Made the ride with Clark from Sodus Point to Pulaski NY, about 64 miles. It was a nice ride, but somewhat hilly at times. Much of the terrain was farmland with forest like areas. Humid but not to hot.
I was saddened by Father Jacques Hamel death today in Rouen, France. Very depressing.
My sister-in-law Debra will be my guest blogger again today. She has some interesting tidbits to share with you.
Hope and Mercy in our world,
Today's Post from Debra Million:
Today Skip and Clark will ride from Sodus Point, NY to Pulaski, NY. The bed and breakfast we stayed in Sodus Point was a stop on the Underground Railroad, one of the last stops before they could get to Lake Ontario to get on a boat to freedom in Canada. No rain today but a little hotter than anticipated. This part of New York State is lovely. Lots of fruit orchards and farm stands. We've seen quite a few Amish and Mennonite families up here. The men in their straw hats and the women in their long skirts and clean white caps look so simple and beautiful. Even though they're a religious minority, they get to live in peace, the privilege of living in America.
We stopped in Oswego for lunch. After fueling up and drinking about 4 PITCHERS of water (plus a few Pepsis) the guys got back on the road to Pulaski. I decided to look around at the Fort Ontario State Historic Site. I'm a history nerd, just ask my daughters. The forts' history dates back to 1755, beginning with the French and Indian Wars, the Revolutionary War, the War of 1812, the Civil War, WWI and WWII. But the part that really interested me was the role the fort played in WWII.
Fort Ontario was the only shelter in America for about 1,000 European Jewish and Christian refugees from August 1944 until February 1946. The persecution of the Jews in Europe and the existence of concentration camps had been known but little had been done until 1944. President Roosevelt directed the army to select a group for immediate immigration. On August 1, 1944, these 874 Jewish and 108 Christian war torn and bedraggled refugees arrived by train to Fort Ontario. They were allowed to come on the condition they would return to their home country once the war was over. Eventually the law was changed allowing them to remain in America and become American citizens.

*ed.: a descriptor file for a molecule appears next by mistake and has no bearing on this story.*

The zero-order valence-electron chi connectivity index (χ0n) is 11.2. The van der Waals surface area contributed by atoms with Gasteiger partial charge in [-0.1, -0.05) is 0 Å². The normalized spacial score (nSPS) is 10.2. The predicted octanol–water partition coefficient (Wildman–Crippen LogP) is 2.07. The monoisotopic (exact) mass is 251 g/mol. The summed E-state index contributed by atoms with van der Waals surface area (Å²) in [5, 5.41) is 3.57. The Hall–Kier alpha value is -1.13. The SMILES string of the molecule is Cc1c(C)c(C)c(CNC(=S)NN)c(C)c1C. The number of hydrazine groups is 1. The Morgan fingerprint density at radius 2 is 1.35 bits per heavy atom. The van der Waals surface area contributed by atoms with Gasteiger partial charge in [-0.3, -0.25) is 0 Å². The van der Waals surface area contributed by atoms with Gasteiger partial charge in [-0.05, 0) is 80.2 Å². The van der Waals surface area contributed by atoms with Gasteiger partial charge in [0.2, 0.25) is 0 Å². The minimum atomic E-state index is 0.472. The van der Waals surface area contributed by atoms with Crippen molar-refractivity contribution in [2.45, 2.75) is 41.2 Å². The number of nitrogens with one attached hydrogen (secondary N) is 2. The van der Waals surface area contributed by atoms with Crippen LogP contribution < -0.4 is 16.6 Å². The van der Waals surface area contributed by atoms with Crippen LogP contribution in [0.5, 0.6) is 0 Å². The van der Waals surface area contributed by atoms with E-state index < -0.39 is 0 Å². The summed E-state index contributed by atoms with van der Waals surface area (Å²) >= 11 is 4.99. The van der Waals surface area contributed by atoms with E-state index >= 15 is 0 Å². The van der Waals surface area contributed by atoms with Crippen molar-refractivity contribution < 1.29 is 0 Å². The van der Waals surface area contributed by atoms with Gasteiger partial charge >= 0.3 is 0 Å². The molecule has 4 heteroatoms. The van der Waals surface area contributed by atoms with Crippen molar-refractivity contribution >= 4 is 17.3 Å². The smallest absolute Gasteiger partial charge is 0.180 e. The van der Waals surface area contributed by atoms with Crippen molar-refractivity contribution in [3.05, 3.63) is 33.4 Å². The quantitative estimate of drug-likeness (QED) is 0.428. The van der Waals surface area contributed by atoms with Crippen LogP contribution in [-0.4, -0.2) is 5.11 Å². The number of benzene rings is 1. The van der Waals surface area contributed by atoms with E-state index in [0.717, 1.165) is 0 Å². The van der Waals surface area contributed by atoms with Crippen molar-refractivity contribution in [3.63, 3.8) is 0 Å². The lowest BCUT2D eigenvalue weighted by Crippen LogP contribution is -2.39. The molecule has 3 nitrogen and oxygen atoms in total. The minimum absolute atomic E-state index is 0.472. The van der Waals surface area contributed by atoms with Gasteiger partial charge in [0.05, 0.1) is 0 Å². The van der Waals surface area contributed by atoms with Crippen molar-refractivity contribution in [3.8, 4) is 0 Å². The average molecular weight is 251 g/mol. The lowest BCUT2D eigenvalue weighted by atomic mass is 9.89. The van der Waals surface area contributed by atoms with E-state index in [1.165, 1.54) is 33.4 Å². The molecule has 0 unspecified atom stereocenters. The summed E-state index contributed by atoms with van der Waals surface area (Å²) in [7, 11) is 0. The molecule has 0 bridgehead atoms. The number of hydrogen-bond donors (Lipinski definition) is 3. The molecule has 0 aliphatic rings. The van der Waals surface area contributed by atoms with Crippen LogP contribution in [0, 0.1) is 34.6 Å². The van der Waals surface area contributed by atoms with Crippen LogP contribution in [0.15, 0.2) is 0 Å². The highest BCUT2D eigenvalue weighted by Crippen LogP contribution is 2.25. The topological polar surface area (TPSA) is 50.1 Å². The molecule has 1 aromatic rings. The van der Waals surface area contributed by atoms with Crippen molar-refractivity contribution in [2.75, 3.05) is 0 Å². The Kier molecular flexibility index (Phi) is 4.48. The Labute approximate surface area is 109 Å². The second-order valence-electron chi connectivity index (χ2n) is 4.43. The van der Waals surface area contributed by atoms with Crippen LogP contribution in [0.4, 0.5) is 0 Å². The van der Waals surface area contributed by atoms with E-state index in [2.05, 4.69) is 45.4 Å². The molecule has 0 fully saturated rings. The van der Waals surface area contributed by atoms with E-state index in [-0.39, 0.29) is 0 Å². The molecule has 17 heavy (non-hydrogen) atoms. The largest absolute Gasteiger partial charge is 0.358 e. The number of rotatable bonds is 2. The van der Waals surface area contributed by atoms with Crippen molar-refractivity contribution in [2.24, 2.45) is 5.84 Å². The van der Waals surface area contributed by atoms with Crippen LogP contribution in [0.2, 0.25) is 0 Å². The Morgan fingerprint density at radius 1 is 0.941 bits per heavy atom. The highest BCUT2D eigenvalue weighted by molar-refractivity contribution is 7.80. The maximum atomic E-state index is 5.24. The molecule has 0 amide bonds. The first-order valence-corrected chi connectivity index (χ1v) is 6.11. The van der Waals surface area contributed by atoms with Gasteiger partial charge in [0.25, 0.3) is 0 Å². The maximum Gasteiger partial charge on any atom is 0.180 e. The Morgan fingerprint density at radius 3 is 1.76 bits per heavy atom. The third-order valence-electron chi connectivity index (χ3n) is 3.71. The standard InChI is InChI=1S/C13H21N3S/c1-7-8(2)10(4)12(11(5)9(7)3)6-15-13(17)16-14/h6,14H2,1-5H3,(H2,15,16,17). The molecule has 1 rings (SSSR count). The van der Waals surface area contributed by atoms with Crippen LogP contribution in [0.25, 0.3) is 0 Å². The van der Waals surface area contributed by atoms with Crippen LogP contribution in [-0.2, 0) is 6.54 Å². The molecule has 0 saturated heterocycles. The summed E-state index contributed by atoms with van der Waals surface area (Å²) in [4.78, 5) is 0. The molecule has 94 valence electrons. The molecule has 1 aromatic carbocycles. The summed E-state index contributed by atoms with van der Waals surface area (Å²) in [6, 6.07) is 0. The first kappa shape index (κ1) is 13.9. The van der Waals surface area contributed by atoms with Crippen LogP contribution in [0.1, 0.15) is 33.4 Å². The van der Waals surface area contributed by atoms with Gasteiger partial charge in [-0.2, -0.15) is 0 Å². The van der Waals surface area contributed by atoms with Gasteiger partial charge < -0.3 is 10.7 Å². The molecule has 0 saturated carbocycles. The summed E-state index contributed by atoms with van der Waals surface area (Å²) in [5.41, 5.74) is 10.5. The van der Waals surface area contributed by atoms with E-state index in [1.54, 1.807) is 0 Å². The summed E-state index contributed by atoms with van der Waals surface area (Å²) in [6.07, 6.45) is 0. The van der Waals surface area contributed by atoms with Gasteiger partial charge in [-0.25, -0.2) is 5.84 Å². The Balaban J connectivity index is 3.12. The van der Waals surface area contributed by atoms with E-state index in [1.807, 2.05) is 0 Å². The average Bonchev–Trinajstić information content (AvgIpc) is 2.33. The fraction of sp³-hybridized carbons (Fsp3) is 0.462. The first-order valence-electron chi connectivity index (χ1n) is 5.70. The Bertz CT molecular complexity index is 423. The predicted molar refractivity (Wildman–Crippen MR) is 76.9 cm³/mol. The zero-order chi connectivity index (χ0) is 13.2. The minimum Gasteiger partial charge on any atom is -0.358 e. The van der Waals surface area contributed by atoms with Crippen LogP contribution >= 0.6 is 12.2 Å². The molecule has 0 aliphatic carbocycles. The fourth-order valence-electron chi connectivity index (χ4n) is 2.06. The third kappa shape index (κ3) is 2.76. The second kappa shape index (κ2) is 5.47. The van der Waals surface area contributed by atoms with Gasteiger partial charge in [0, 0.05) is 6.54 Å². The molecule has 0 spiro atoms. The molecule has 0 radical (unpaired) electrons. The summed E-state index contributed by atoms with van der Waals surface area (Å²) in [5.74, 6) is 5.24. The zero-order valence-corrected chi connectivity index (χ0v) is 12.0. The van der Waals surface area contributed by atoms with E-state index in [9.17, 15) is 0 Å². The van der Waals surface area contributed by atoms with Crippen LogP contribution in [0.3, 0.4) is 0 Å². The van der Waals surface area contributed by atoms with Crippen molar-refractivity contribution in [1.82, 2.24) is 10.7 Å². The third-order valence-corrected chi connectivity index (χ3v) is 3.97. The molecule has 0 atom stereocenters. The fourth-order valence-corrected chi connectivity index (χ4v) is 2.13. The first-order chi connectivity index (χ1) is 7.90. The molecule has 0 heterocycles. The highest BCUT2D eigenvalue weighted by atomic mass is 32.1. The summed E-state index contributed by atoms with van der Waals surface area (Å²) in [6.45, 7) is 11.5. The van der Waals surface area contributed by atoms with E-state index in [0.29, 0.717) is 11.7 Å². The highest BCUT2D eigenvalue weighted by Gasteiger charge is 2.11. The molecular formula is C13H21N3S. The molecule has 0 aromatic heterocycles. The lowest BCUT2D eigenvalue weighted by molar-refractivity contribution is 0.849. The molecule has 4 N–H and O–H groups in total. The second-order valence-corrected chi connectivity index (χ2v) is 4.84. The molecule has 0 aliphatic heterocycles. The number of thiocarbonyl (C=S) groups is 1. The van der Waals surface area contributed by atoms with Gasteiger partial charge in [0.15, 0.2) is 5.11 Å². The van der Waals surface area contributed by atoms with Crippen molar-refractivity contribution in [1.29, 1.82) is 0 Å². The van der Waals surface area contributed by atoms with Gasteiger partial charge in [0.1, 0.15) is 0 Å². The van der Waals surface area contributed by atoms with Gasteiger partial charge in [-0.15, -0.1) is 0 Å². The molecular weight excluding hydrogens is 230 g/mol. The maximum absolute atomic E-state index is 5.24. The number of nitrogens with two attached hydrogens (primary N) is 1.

Only 1,000 were sent to safety out of the millions murdered. That's just a tiny drop in the bucket. I couldn't help but see the parallels of the Middle Eastern Christians today. No one wanted the refugees in 1944. They're not like us, they're dirty, they don't speak our language, it's not our problem, I don't want to think about it, why should we let them in our country? They were persecuted by their own government, just like the people in Syria are today. We are appalled at what happened in WWII to the Jewish people. It's happening again to our Christian brothers and sisters across the Middle East.
In Pulaski, we are staying in a great place, Woodlawn Bed and Breakfast owned by Steve and Joanna Young, two of the nicest, most thoughtful people you will ever meet. After we checked in, Joanna did some of Skips' laundry! We are saying goodbye to Skip in the morning and we are so sad to send him off by himself again. Hopefully, our few days together will replenish him a little as he rides to remind us about people far from us going through persecutions we can't begin to imagine.
"Blessed are they which are persecuted for righteousness' sake: for their's is the kingdom of heaven." - Matthew 5:10
Ride on Skip!